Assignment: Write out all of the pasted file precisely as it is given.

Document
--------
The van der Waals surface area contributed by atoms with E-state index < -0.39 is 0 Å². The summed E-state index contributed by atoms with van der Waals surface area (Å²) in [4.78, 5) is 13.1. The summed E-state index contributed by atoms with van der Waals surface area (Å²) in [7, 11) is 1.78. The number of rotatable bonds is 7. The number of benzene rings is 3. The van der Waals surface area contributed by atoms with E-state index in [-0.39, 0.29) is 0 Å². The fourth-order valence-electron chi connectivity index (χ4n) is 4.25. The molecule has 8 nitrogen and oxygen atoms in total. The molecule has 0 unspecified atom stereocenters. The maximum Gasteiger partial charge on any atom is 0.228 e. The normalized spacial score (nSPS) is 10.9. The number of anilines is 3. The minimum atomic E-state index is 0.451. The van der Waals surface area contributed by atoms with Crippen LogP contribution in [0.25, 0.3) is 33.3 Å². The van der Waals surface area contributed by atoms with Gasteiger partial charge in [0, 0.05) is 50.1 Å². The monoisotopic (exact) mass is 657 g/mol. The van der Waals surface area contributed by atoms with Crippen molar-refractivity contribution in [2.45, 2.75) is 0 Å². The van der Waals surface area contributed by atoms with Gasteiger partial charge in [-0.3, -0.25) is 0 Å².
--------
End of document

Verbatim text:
The van der Waals surface area contributed by atoms with E-state index < -0.39 is 0 Å². The summed E-state index contributed by atoms with van der Waals surface area (Å²) in [4.78, 5) is 13.1. The summed E-state index contributed by atoms with van der Waals surface area (Å²) in [7, 11) is 1.78. The number of rotatable bonds is 7. The number of benzene rings is 3. The van der Waals surface area contributed by atoms with E-state index in [-0.39, 0.29) is 0 Å². The fourth-order valence-electron chi connectivity index (χ4n) is 4.25. The molecule has 8 nitrogen and oxygen atoms in total. The molecule has 0 unspecified atom stereocenters. The maximum Gasteiger partial charge on any atom is 0.228 e. The normalized spacial score (nSPS) is 10.9. The number of anilines is 3. The minimum atomic E-state index is 0.451. The van der Waals surface area contributed by atoms with Crippen LogP contribution in [0.25, 0.3) is 33.3 Å². The van der Waals surface area contributed by atoms with Gasteiger partial charge in [0, 0.05) is 50.1 Å². The monoisotopic (exact) mass is 657 g/mol. The van der Waals surface area contributed by atoms with Crippen molar-refractivity contribution in [2.45, 2.75) is 0 Å². The van der Waals surface area contributed by atoms with Gasteiger partial charge in [-0.3, -0.25) is 0 Å².